The jailing last week of six Buddhists on public disorder charges has highlighted the underhand tactics and thuggery used by the authorities to harass independent religious groups, according to human rights campaigners.
Four family members and two others received prison sentences of between two and six years following disturbances that their supporters say were provoked by police proxies and other government loyalists.
The use of “indignant masses” and other gangs of bully boys to intimidate and provoke government critics is a favoured police strategy, enabling officials to distance themselves from responsibility for open violence.
Resistant to state control
The six accused are members of an independent branch of the Hoa Hao Buddhist Church, a popular sect prominent in the Mekong Delta, which has a long history of conflict with the Communist party.
The confrontation which led to their prosecution took place last year in An Giang province near the Cambodian border – a stronghold of independent Hoa Hao groups, who are seen by the authorities in Hanoi as dangerously resistant to state control.
Traffic police, backed up by plainclothes auxiliaries, set up a checkpoint near the house of one of the accused, Bui Van Trung.
The aim was to stop Hoa Hao followers from attending a commemoration to mark the anniversary of Trung’s mother’s death.
In scenes of escalating confrontation, the plain clothes operatives confiscated ownership papers from some of attendees’ motorcycles.
The Buddhists were threatened with violence and sworn at by the hired thugs, while the traffic police merely looked on.
The next morning, the group manning the roadblock confiscated motorcycles from two of the attendees, without citing any traffic violations.
Some of the Buddhists were beaten up when they tried to intervene.
Trung and dozens of other members of the sect then staged a public demonstration in protest against police harassment.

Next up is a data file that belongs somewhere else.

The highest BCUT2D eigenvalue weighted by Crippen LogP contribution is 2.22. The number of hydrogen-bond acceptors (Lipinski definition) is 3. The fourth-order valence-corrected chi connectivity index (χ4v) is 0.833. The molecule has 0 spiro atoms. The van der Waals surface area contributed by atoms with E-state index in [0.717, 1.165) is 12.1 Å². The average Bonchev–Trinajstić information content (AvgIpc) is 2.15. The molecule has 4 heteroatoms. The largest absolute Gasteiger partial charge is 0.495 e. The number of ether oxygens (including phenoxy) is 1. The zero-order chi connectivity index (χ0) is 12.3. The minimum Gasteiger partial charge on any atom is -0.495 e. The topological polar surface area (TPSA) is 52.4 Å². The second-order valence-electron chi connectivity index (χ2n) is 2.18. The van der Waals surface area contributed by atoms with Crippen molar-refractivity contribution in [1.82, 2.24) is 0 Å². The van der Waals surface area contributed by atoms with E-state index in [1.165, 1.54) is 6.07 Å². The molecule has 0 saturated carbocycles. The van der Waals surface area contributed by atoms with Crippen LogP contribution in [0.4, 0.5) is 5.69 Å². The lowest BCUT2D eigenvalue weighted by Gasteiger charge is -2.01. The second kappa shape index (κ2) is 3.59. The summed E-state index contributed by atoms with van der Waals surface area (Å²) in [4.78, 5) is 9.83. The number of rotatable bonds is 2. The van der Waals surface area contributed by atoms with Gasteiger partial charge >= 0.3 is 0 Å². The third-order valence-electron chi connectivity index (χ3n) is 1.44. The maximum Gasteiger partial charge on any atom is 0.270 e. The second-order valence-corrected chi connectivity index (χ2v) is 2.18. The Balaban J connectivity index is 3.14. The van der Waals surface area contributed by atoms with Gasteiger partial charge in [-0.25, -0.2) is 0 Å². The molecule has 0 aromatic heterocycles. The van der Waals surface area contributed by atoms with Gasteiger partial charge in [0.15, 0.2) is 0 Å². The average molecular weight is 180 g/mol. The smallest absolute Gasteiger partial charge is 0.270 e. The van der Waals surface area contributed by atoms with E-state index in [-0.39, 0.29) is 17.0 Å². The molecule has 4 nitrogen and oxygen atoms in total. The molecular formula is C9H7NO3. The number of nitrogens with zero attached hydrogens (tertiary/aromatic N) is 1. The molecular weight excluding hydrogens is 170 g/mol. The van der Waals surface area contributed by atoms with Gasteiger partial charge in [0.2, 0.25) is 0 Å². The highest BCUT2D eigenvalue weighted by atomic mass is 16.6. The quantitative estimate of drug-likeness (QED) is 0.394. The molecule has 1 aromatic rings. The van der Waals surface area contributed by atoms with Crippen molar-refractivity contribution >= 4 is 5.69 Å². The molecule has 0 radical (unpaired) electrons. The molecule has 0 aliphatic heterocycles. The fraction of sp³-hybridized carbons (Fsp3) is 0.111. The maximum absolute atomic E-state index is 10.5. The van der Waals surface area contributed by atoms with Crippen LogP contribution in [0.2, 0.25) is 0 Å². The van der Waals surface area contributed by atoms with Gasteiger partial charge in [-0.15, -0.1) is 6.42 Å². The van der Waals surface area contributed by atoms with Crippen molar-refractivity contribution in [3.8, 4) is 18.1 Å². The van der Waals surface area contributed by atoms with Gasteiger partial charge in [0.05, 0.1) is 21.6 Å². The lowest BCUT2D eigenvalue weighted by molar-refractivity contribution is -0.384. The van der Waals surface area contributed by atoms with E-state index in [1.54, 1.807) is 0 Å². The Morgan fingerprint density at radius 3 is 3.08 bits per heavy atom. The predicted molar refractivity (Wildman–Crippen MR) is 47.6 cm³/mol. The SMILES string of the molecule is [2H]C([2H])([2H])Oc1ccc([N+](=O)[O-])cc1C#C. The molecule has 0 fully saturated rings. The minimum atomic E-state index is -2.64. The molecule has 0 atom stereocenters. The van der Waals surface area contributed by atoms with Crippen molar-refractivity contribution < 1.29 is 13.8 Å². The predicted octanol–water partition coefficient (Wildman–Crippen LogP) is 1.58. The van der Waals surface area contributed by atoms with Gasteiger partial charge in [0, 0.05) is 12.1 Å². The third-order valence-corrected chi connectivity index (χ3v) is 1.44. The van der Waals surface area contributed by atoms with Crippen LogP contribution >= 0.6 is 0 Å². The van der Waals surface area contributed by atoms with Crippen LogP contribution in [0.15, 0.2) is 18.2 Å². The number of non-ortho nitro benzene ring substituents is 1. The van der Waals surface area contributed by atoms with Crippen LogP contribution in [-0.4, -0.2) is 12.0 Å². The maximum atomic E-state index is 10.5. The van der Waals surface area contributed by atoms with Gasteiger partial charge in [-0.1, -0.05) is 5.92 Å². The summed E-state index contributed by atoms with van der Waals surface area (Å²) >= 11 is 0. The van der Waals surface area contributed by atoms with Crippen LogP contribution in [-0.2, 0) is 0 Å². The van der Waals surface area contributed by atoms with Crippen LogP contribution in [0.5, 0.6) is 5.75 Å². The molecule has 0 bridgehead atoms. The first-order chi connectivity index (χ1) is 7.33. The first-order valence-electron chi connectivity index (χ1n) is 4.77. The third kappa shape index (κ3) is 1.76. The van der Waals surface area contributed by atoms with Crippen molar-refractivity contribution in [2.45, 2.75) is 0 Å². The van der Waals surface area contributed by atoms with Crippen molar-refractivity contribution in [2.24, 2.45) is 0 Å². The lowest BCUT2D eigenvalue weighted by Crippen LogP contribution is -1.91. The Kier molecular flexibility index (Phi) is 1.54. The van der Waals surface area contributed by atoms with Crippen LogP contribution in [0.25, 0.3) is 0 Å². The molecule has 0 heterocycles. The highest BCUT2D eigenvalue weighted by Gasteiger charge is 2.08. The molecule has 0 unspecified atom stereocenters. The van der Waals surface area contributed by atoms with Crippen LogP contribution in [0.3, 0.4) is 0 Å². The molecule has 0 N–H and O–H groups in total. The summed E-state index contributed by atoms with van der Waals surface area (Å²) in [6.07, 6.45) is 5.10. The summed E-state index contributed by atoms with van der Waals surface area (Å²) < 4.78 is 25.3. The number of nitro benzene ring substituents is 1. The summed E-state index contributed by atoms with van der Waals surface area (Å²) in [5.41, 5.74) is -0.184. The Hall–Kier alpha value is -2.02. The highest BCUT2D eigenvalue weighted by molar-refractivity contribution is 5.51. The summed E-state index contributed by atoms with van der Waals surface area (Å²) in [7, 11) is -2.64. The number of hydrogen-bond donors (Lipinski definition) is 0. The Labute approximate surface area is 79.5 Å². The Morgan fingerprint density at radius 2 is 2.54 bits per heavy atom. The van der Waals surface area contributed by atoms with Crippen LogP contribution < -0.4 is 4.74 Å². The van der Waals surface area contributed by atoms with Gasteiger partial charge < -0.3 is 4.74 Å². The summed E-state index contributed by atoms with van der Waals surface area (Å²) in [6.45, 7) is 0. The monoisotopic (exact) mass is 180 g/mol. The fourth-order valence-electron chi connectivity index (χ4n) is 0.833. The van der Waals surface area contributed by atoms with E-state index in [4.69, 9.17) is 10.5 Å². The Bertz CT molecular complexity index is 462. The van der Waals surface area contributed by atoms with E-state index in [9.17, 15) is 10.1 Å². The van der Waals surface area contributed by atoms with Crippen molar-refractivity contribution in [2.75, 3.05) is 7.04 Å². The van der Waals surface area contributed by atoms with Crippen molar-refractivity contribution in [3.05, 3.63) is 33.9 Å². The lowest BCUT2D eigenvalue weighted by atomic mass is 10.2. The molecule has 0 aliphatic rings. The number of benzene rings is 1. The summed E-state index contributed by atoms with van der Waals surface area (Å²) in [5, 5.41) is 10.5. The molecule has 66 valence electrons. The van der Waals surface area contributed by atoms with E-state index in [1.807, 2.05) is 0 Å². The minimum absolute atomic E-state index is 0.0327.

That was the beginning of a cycle of harassment and intimidation, which led two months later to arrests and criminal charges being pressed. The six were arrested on charges of “disrupting public order” and one of “resisting officials on public duty” under articles 245 and 257 of the penal code.
The pattern is a familiar one to many hundreds of civil society activists, as they try to challenge the Communist party’s monopoly on power.
They can expect to be followed in the street, have their homes staked out and telephone calls listened to. Many in recent years have also been subjected to violent assaults by unidentified gangs of men.
Such violent attacks are often the final sign that an arrest is imminent.
Increasing numbers of bloggers now face lengthy prison terms after years of harassment that finally culminated in arrest and criminal prosecution.
The government’s suppression of the independent Hoa Hao church is mirrored by similar campaigns against independent Christian and Cao Dai sects, particularly those operating in the Central Highlands, where some ethnic minority groups remain resistant to Communist party indoctrination.
“This appears to be the latest instance of official persecution of members of this religion,” said Brad Adams, Asia director, referring to the conviction of Trung and the other Hoa Hao members.
“The government should stop harassing and arresting those who belong to unsanctioned religious groups and leave people to practice their faith as they see fit.”
Bui Van Trung, and his son Bui Van Tham, were both sentenced to six years in prison. His daughter, Bui Thi Bich Tuyen, was given three years and his wife, Le Thi Hen, was put under house arrest for two years.
Two others, Nguyen Hoang Nam and Le Thi Hong Hanh, were jailed for four years and three years, respectively.